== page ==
Star Trek Destiny #3 - Lost Souls

Star Trek Destiny #3 - Lost Souls

by David Mack
4.1 51

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Star Trek: Destiny #3: Lost Souls 4.2 out of 5 based on 0 ratings. 51 reviews.
Merovingian2069 More than 1 year ago
This is definitely a Star Trek book that I would love to see made into a full feature movie. I really enjoyed the depth of the characters and it made me want for more! I totally recommend it.
Riverstone70 More than 1 year ago
The Destiny Series of books was highly enjoyable. This was the Borg invasion I always imagined. In every Borg storyline, there is the image of irresistible power on the verge of destroying the Federation, and yet it never followed through. Imagine a huge powerful lion batting around a mouse, then the mouse sticks a thorn in the lion, and he runs away. This was every Borg storyline until now. At last the Borg invade with all of its force and power, bent on an almost emotional need for vengeance and the desire to annihilate the mouse which has been making the Collective seem impotent. I have seen a few origin stories for the Borg, I really like this one, as it involves the Federation in it's infancy. The story was not just military tactic and engagements, but thankfully they are there along with the interesting storyline. I thought Picard's emotional break through was a bit over the top and Deeana was annoyingly, a damsel in distress, whiny, and ineffective. Riker was not confident, and Ezri Dax; she was the most interesting Captain. She had her human flaws like the other Captains, but she seemed stronger than Riker or Picard, in this series. That was a bit fun as she is so small and elfish. Loved the story however and highly recommend it.
CallMeDoctor More than 1 year ago
If there is anything that post-Nemesis TNG writers have had to contend with, it's the Borg. And finally that story line ends here (no spoilers). The use of Erika Hernandez and the crew of the NX-02 Columbia from the Enterprise era was very well done, and all the characters from TNG are fully there. Picard, facing the Borg yet again, faces his own demons, while others see this as a time of new life. Credit to the editors who have opted for a more Lucas like approach of having at least post movie TNG books be consistent with each other - as much as possible. The trilogy wraps up with another book (of course) about the aftermath, setting the tone for a different TNG galaxy.
delcobooklover More than 1 year ago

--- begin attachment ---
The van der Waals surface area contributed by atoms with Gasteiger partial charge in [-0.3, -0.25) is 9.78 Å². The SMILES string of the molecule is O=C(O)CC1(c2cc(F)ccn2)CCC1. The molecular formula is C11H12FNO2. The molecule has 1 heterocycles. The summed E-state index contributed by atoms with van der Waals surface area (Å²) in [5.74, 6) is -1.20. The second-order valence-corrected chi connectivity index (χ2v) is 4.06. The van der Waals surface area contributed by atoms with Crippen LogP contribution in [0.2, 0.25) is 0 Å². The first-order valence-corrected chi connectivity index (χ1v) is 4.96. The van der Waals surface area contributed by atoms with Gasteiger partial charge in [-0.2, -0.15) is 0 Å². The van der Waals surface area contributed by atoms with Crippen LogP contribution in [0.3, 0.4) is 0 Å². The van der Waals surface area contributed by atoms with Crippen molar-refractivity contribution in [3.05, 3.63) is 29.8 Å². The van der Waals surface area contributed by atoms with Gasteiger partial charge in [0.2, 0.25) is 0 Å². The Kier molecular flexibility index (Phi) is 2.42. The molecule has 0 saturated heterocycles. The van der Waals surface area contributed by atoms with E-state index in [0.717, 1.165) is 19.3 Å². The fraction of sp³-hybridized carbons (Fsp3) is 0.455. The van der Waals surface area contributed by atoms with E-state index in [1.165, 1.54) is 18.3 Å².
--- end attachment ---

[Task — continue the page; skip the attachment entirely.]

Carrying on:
Rarely does a series, especially one so much a part of pop culture, make so significant a change to one of its key sources of conflict. The Borg have been a combatant in the Star Trek community since Q first threw the crew of the Enterprise-D into the Delta Quandrant to teach them humility. Now a satisfactory resolution to the Borg threat appears, and it's done in the best spirit of Trek. Some of the lesser episodes and stories amount to superior Federation firepower and technology resolving the problem. In this, the higher ideals of the Federation, and of all sentients in the quadrant, are the source of the resolution. Great job by David Mack in delivering just the right touch on a story of this scope. Kudos also to the band of Star Trek authors who worked on the novels which led to this one over the past 18 months... The cooperation by these individual authors, to maintain the continuity of a story which really begins where Star Trek Nemesis ended, is astounding.
Anonymous More than 1 year ago
One can easily see that there was a helluva lot of blood, sweat, and tears put into this literary work. As much as I hate to see it end, as the saying goes, "All Good Things......" Can't recommend this stellar tome in the Star Trek novels universe enough.
Anonymous More than 1 year ago
 I know nearly everyone has seen the "Facepalm" meme where Captain Picard has his head in his hand. That's how reading this made me feel. This asinine, contrived letdown is how you end the final battle against the Borg? To me the Borg are in the top 5 of sci-fi villains. Anyone with even the slightest acquaintance with science fiction knows "Resistance Is Futile." Yet David Mack ends the trilogy using the most abused trope in Star Trek besides starting every chapter in a novel with a quote? The previous two novels gets you geared up for a gloves-coming-off, it’s-either-us-or-them final confrontation, and what do you get?  A series of coincidences that together amount to a Deus ex Machina.
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As was to be expected, the last book was good but predictable. As soon as the alternate timeline/storyline began, I could pretty much guess the end of the series. Hmmf....
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I really loved how mack tied the whole series up. It was a really well told story and really kept the pages turning. I really enjoyed the pacing of it too. When jumping from one ship or another. He really kept you hooked.
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